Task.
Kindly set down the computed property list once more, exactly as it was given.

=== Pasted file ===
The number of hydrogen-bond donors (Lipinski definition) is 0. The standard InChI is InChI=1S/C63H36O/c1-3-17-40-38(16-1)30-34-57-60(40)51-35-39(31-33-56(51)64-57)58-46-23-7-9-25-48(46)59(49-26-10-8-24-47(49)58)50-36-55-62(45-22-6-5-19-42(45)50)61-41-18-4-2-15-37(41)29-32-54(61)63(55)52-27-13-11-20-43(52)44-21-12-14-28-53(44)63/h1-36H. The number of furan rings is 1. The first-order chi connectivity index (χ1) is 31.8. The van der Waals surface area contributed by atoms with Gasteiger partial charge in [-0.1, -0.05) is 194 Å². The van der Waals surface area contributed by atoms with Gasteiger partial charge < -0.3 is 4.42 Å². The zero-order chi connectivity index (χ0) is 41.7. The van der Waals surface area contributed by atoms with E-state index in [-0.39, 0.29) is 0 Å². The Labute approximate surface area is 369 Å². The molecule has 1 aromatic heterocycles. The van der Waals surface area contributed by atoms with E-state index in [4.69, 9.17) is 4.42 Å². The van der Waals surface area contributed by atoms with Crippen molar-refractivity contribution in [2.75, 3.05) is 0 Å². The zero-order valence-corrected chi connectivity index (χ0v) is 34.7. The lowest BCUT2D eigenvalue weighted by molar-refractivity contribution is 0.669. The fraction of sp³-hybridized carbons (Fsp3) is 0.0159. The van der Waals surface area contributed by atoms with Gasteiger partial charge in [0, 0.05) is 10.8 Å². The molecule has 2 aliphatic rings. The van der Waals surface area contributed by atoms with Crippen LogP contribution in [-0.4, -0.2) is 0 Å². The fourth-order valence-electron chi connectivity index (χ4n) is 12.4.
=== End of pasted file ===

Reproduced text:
The number of hydrogen-bond donors (Lipinski definition) is 0. The standard InChI is InChI=1S/C63H36O/c1-3-17-40-38(16-1)30-34-57-60(40)51-35-39(31-33-56(51)64-57)58-46-23-7-9-25-48(46)59(49-26-10-8-24-47(49)58)50-36-55-62(45-22-6-5-19-42(45)50)61-41-18-4-2-15-37(41)29-32-54(61)63(55)52-27-13-11-20-43(52)44-21-12-14-28-53(44)63/h1-36H. The number of furan rings is 1. The first-order chi connectivity index (χ1) is 31.8. The van der Waals surface area contributed by atoms with Gasteiger partial charge in [-0.1, -0.05) is 194 Å². The van der Waals surface area contributed by atoms with Gasteiger partial charge < -0.3 is 4.42 Å². The zero-order chi connectivity index (χ0) is 41.7. The van der Waals surface area contributed by atoms with E-state index in [-0.39, 0.29) is 0 Å². The Labute approximate surface area is 369 Å². The molecule has 1 aromatic heterocycles. The van der Waals surface area contributed by atoms with E-state index in [4.69, 9.17) is 4.42 Å². The van der Waals surface area contributed by atoms with Crippen molar-refractivity contribution in [2.75, 3.05) is 0 Å². The zero-order valence-corrected chi connectivity index (χ0v) is 34.7. The lowest BCUT2D eigenvalue weighted by molar-refractivity contribution is 0.669. The fraction of sp³-hybridized carbons (Fsp3) is 0.0159. The van der Waals surface area contributed by atoms with Gasteiger partial charge in [0, 0.05) is 10.8 Å². The molecule has 2 aliphatic rings. The van der Waals surface area contributed by atoms with Crippen LogP contribution in [-0.4, -0.2) is 0 Å². The fourth-order valence-electron chi connectivity index (χ4n) is 12.4.